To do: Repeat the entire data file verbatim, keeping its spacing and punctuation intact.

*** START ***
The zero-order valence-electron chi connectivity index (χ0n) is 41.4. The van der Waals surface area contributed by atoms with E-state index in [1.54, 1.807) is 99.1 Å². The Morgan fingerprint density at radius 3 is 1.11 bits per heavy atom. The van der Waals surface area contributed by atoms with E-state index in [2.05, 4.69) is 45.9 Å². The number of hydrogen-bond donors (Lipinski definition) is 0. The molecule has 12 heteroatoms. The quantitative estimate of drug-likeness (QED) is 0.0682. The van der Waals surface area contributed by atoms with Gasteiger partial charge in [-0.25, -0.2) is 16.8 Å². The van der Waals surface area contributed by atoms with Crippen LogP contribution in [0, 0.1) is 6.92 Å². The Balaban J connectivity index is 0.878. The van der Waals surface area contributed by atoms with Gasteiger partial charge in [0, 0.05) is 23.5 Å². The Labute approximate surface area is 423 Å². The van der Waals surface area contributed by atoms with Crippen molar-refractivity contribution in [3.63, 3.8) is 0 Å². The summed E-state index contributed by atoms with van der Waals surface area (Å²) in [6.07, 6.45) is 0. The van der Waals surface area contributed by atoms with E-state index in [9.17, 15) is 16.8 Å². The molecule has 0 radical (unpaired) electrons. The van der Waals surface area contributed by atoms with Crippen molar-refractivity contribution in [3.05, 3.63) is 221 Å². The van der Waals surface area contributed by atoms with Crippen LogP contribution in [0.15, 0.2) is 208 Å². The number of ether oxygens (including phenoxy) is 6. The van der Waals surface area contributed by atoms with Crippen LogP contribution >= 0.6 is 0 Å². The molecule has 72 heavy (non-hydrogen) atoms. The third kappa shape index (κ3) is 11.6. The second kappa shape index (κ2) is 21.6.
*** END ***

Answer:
The zero-order valence-electron chi connectivity index (χ0n) is 41.4. The van der Waals surface area contributed by atoms with E-state index in [1.54, 1.807) is 99.1 Å². The Morgan fingerprint density at radius 3 is 1.11 bits per heavy atom. The van der Waals surface area contributed by atoms with E-state index in [2.05, 4.69) is 45.9 Å². The number of hydrogen-bond donors (Lipinski definition) is 0. The molecule has 12 heteroatoms. The quantitative estimate of drug-likeness (QED) is 0.0682. The van der Waals surface area contributed by atoms with Gasteiger partial charge in [-0.25, -0.2) is 16.8 Å². The van der Waals surface area contributed by atoms with Crippen LogP contribution in [0, 0.1) is 6.92 Å². The Balaban J connectivity index is 0.878. The van der Waals surface area contributed by atoms with Gasteiger partial charge in [0, 0.05) is 23.5 Å². The Labute approximate surface area is 423 Å². The van der Waals surface area contributed by atoms with Crippen molar-refractivity contribution in [3.63, 3.8) is 0 Å². The summed E-state index contributed by atoms with van der Waals surface area (Å²) in [6.07, 6.45) is 0. The van der Waals surface area contributed by atoms with E-state index in [9.17, 15) is 16.8 Å². The molecule has 0 radical (unpaired) electrons. The van der Waals surface area contributed by atoms with Crippen molar-refractivity contribution in [3.05, 3.63) is 221 Å². The van der Waals surface area contributed by atoms with Crippen LogP contribution in [0.15, 0.2) is 208 Å². The number of ether oxygens (including phenoxy) is 6. The van der Waals surface area contributed by atoms with Crippen LogP contribution >= 0.6 is 0 Å². The molecule has 72 heavy (non-hydrogen) atoms. The third kappa shape index (κ3) is 11.6. The second kappa shape index (κ2) is 21.6.